888-383-0300 • 54 e. franklin st. downtown nashville

Nov./Dec. 2020 • Our Brown County 15


Couples Bands Caught Off Guard ~story and photos by Ryan Stacy

Reverend and Breezy Peyton.

W

hen news of the 2020 pandemic’s severity first reached our community, many local musicians were caught off guard. John Bowyer and Jayme Hood, the couple who make up local Americana duo The Hammer & The Hatchet, had made big plans for this year. They’d just placed the order for the vinyl pressing of Road May Flood, their third full-length album, and had a tour of the Midwest set up to promote it. “We’d had a good level of success locally, and this was the year we’d stepped away from our day jobs,” Jayme

16 Our Brown County • Nov./Dec. 2020

says. But like so many other performers, the band was soon forced to scrap the tour and hunker down with the rest of Indiana. “I was really excited, because we hadn’t toured before. So I was saying ‘We’re not even supposed to be [home], we’re supposed to be in Illinois or Wisconsin.’” Reverend Peyton’s Big Damn Band, the high-energy country blues act with a home in Brown County and a worldwide following, were on the road when everything changed. The night they were in Austin, Texas to play at the South by Southwest Music Festival, which features over 2,000 live performances, it was cancelled. “It was like a funeral in that town,” remembers frontman Josh “Reverend” Peyton. “People were so bummed,” adds his bandmate and wife Breezy. “We knew it was pretty serious then. And then we wondered if our other shows were going to start falling off.” The band continued their tour, making it as far as Chicago before calling it quits and heading home. The adjustment to being suddenly grounded was a rough one for the Peytons, who typically spend most of the year on tour. “The first month was the worst. We were sitting at home alone, I was too scared to even go to the grocery store. I was a nervous wreck,” says the Rev. The beginning of the shutdown saw The Hammer & The Hatchet grind to a halt as well. After their tour was cancelled, Jayme found her well of songwriting ideas had inexplicably run dry. “The first few months were really silent. There was a lot of ‘Hold up. What does this mean? What do I do?’” she says. Both bands hung on to their hopes that they could pick things up again shortly. But as the months wore on, the reality of the situation sank in. Along with everyone else, the company pressing their new record was closed, so The Hammer & The Hatchet had nothing to sell online. John and Jayme


couldn’t rehearse with the musicians in their backing band, and they couldn’t even play at jam sessions at friends’ homes. And the Peytons, in addition to their cancelled summer dates, had another big damn problem: their road crew and other people who depended on them financially. “When I’m standing up onstage with a microphone, there’s a whole lot of people standing behind me you don’t see,” the Rev explains. “I don’t want anyone to lose their house.” But in true Brown County fashion, the two bands refused to allow a streak of bad luck to make them give up. Soon they’d stepped up their internet game, offering more livestreams of their performances; the Peytons put more work into Hard Times and Weirdness, a podcast they’d created to build their connection with fans. And both bands were writing material again, even incorporating their feelings and experiences during the pandemic into some of their songwriting. By summer 2020, their vinyl had arrived, and The Hammer & The Hatchet began to get offers to play at re-opening local venues. Though they were eager to get back onstage, they knew they had to strike the balance between opportunity and safety. “I ask a lot of questions. We talk about [safety] terms a lot before we come in,” Jayme says about accepting a gig. John cites the outdoor stage at Nashville’s Hard Truth Hills as an example of the good safety practices. “Everybody’s terraced away from you, up a hill. It’s a cool space,” he says. As strange—and difficult—as these times have been, some unexpected new doors have opened. “There have been some silver linings to this,” the Rev acknowledges. The Big Damn Band was able to write a new album during the shutdown, and he says it’s his best yet. The Band’s Patreon account, which offers online bonus content to their most devoted fans, has kept his operations afloat. And being home has allowed the Rev to spend valuable time with his parents, who are both navigating their own health issues. John and Jayme say their extended time on their beautiful wooded property has been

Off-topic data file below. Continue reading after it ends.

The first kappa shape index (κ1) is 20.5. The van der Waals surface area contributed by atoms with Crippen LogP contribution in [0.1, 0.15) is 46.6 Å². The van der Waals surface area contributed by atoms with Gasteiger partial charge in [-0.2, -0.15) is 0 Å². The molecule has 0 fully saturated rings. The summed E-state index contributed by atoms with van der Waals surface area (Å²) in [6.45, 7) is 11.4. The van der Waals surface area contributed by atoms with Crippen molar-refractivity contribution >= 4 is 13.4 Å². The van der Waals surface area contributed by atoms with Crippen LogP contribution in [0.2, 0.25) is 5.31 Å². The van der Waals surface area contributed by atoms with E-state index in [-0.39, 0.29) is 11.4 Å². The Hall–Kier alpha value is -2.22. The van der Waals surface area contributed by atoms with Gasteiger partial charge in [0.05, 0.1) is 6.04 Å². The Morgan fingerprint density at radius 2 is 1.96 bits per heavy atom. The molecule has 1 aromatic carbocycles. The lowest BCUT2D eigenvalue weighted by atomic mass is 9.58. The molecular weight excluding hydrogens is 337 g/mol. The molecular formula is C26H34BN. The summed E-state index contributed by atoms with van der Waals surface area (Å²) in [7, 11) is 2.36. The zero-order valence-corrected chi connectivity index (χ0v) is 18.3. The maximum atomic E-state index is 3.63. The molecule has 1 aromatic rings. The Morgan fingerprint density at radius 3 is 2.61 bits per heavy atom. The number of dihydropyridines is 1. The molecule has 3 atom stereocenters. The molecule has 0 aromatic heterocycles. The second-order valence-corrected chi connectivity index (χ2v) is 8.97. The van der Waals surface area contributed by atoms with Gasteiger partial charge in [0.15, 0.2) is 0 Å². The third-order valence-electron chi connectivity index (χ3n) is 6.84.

Jayme Hood and John Bowyer The Hammer & The Hatchet.

good for The Hammer & The Hatchet’s music. John says, “Being able to relax and take walks here has been really good. Some good new songs have come out of that.” The bands say that although they don’t know when things will return to normal, their number-one priority is being ready for whatever happens. “Uncertainty has caused us to give up on 2020,” says the Rev. “But we’re sowing seeds this year. They’re gonna grow to big giant oak trees next year.” The support of an arts-focused community like Nashville is a big help too, says Jayme. “Our strength is in our network here. We’ve got a really special community of people who want to help.” More about The Hammer & The Hatcher can be found at <thehammerandthehatchet.com>. More about The Reverend Peyton’s Big Damn Band can be found at <bigdamnband.com>. 